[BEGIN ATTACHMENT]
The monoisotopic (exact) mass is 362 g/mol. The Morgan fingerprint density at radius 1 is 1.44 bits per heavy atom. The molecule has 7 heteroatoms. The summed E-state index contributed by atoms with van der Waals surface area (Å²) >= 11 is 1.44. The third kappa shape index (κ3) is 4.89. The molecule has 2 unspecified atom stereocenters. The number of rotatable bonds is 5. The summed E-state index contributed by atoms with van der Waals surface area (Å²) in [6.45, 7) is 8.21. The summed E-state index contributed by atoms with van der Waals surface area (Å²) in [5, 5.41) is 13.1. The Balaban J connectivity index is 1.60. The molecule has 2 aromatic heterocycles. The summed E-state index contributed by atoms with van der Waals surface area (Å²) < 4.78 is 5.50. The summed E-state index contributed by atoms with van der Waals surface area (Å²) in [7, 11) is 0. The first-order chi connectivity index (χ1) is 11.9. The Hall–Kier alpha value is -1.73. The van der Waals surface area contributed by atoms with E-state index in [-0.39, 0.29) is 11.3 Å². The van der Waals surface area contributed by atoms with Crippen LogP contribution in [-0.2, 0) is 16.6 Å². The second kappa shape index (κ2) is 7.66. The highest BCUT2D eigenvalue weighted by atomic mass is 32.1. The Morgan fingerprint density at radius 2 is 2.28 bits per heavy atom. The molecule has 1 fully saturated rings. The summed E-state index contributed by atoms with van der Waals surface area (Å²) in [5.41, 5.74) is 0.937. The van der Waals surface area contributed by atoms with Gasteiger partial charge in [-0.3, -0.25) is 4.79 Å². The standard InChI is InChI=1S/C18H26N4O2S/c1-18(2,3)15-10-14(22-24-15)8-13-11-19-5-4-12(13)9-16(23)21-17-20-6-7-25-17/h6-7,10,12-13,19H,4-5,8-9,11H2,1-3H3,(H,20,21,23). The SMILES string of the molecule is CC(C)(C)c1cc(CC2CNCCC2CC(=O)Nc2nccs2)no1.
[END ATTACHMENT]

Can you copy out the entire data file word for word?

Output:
The monoisotopic (exact) mass is 362 g/mol. The Morgan fingerprint density at radius 1 is 1.44 bits per heavy atom. The molecule has 7 heteroatoms. The summed E-state index contributed by atoms with van der Waals surface area (Å²) >= 11 is 1.44. The third kappa shape index (κ3) is 4.89. The molecule has 2 unspecified atom stereocenters. The number of rotatable bonds is 5. The summed E-state index contributed by atoms with van der Waals surface area (Å²) in [6.45, 7) is 8.21. The summed E-state index contributed by atoms with van der Waals surface area (Å²) in [5, 5.41) is 13.1. The Balaban J connectivity index is 1.60. The molecule has 2 aromatic heterocycles. The summed E-state index contributed by atoms with van der Waals surface area (Å²) < 4.78 is 5.50. The summed E-state index contributed by atoms with van der Waals surface area (Å²) in [7, 11) is 0. The first-order chi connectivity index (χ1) is 11.9. The Hall–Kier alpha value is -1.73. The van der Waals surface area contributed by atoms with E-state index in [-0.39, 0.29) is 11.3 Å². The van der Waals surface area contributed by atoms with Crippen LogP contribution in [-0.2, 0) is 16.6 Å². The second kappa shape index (κ2) is 7.66. The highest BCUT2D eigenvalue weighted by atomic mass is 32.1. The Morgan fingerprint density at radius 2 is 2.28 bits per heavy atom. The molecule has 1 fully saturated rings. The summed E-state index contributed by atoms with van der Waals surface area (Å²) in [5.41, 5.74) is 0.937. The van der Waals surface area contributed by atoms with Gasteiger partial charge in [-0.3, -0.25) is 4.79 Å². The standard InChI is InChI=1S/C18H26N4O2S/c1-18(2,3)15-10-14(22-24-15)8-13-11-19-5-4-12(13)9-16(23)21-17-20-6-7-25-17/h6-7,10,12-13,19H,4-5,8-9,11H2,1-3H3,(H,20,21,23). The SMILES string of the molecule is CC(C)(C)c1cc(CC2CNCCC2CC(=O)Nc2nccs2)no1.